In Their Own Words
May 15, 1865
Diary: Conditions of Former Slaves, Woman Traveled with Stephens
“Harry Day returned from Augusta, bringing frightful accounts of what the taxes, proscriptions, and confiscations are going to be. Father says that if a man were to sit down and write a programme for reducing a country to the very worst condition it could possibly be in, his imagination could not invent anything half so bad as the misery that is likely to come upon us. The cities and towns are already becoming overcrowded with runaway negroes. In Augusta they are clamoring for food, which the Yankees refuse to give, and their masters, having once been deserted by them, refuse to take them back.Even in our little town the streets are so full of idle negroes and bluecoats that ladies scarcely ever venture out. We are obliged to go sometimes, but it is always with drooping heads and downcast eyes. A settled gloom, deep and heavy, hangs over the whole land. All hearts are in mourning for the fall of our country, and all minds rebellious against the wrongs and oppression to which our cruel conquerors subject us. I don’t believe this war is over yet. The Trans-Mississippi bubble has burst, but wait till the tyranny and arrogance of the United States engages them in a foreign war! Ah, we’ll bide our time. That’s what all the men say, and their eyes glow and their cheeks burn when they say it. Though the whole world has deserted us and left us to perish without even a pitying sigh at our miserable doom, and we hate the whole world for its cruelty, yet we hate the Yankees more, and they will find the South a volcano ready to burst beneath their feet whenever the justice of heaven hurls a thunderbolt at their heads. We are overwhelmed, overpowered, and trodden underfoot… but “immortal hate and study of revenge” lives, in the soul of every man…. Mrs. Alfred Cumming, whose husband was Governor of Utah before the war, came to see us this morning. She tried to go to Clarkesville, but found the country so infested with robbers and bushwhackers and “Kirke’s Lambs,” that she dared not venture three miles beyond Athens. The Yankees have committed such depredations there that the whole country is destitute and the people desperate. The poor are clamoring for bread, and many of them have taken to “bushwhacking” as their only means of living. Mrs. Cumming traveled from Union Point to Barnett in the same car with Mr. Stephens. The Yankee guard suffered him to stop an hour at Crawfordville [his home], in order to collect some of his clothing. As soon as his arrival became known, the people flocked to see him, weeping and wringing their hands. All his negroes went out to see him off, and many others from the surrounding plantations. Mrs. Cumming says that as the train moved off, all along the platform, honest black hands of every shape and size were thrust in at the window, with cries of “Good-by, Mr. Stephens;” “Far’well, Marse Aleck.” All the spectators were moved to tears; the vice-president himself gave way to an outburst of affectionate - not cowardly grief, and even his Yankee guard looked serious while this affecting scene passed before their eyes.”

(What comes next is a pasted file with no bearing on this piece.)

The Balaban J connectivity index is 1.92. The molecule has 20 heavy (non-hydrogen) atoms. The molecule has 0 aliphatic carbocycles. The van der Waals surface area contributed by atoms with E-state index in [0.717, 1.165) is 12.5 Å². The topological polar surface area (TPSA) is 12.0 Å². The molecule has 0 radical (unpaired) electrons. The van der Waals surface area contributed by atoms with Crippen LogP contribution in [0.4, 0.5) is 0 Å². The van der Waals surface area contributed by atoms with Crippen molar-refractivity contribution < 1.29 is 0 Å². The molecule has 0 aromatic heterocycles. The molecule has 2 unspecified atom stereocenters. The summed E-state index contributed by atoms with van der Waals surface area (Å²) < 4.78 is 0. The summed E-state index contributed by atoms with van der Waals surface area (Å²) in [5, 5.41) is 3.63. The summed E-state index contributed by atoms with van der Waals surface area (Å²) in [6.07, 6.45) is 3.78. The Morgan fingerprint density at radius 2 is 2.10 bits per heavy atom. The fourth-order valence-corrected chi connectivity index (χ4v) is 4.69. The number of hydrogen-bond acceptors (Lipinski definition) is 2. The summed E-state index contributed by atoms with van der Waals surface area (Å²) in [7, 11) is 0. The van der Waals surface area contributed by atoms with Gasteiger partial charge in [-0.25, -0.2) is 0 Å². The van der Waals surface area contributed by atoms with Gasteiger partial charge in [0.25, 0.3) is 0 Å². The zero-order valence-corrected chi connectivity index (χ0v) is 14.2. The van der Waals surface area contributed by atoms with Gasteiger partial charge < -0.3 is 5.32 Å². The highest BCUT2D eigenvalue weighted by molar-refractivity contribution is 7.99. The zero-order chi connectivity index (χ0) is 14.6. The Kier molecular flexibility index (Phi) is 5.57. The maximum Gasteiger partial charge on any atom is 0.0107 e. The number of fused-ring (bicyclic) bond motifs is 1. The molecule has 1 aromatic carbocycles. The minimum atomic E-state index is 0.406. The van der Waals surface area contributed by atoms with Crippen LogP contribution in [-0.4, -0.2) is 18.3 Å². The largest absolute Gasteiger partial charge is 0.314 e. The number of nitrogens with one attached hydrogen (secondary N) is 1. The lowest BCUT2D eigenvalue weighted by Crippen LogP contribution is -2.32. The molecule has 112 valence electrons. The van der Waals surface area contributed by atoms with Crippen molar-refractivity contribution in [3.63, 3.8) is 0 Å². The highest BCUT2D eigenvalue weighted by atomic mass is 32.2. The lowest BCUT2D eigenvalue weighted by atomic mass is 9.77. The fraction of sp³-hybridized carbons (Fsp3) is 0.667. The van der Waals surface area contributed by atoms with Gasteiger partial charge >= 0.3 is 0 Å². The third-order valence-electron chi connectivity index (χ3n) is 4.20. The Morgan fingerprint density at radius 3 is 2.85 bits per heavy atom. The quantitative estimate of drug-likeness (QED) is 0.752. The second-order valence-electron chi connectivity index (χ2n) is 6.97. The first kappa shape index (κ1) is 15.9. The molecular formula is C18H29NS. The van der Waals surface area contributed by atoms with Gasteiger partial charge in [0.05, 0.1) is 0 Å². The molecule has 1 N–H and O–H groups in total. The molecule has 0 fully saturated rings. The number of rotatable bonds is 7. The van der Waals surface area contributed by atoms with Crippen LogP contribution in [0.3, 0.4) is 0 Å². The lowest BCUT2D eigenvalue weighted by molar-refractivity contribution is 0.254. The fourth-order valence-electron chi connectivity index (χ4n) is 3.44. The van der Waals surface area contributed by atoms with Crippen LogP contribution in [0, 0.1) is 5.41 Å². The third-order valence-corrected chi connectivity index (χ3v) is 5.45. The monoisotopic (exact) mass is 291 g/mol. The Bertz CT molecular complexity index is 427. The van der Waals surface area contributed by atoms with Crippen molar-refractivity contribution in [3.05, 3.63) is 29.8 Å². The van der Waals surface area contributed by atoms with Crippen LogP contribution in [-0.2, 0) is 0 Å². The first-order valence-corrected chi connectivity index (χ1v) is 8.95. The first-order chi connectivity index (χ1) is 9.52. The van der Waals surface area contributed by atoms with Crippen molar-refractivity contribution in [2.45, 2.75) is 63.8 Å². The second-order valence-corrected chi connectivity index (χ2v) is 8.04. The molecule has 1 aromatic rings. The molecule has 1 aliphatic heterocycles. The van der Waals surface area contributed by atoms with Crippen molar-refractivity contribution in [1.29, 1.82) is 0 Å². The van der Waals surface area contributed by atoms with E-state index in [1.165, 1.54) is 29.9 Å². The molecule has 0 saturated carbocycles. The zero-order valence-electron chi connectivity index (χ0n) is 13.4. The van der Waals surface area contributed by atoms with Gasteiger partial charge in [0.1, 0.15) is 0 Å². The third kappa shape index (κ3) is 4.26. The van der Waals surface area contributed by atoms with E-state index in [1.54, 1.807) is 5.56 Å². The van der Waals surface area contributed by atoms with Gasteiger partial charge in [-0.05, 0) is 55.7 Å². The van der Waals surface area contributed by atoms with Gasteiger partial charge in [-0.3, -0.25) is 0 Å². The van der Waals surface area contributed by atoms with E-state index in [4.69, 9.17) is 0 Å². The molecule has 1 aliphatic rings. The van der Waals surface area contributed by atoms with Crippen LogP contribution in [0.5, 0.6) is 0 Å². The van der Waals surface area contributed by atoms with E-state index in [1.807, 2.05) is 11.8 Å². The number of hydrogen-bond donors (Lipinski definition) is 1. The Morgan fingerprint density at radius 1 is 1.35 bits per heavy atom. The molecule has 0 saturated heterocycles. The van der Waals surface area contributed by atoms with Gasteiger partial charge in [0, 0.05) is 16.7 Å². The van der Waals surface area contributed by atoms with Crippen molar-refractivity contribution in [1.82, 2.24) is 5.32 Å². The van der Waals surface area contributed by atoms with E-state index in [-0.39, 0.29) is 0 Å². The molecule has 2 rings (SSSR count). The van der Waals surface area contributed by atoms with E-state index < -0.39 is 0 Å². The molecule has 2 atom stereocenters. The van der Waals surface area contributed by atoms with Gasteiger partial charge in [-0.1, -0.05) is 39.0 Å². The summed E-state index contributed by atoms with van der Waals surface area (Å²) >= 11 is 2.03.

Source: Eliza Frances Andrews, The War-Time Journal of a Georgia Girl, 1864-1865 (New York: D. Appleton and Co., 1908), pp. 253-255.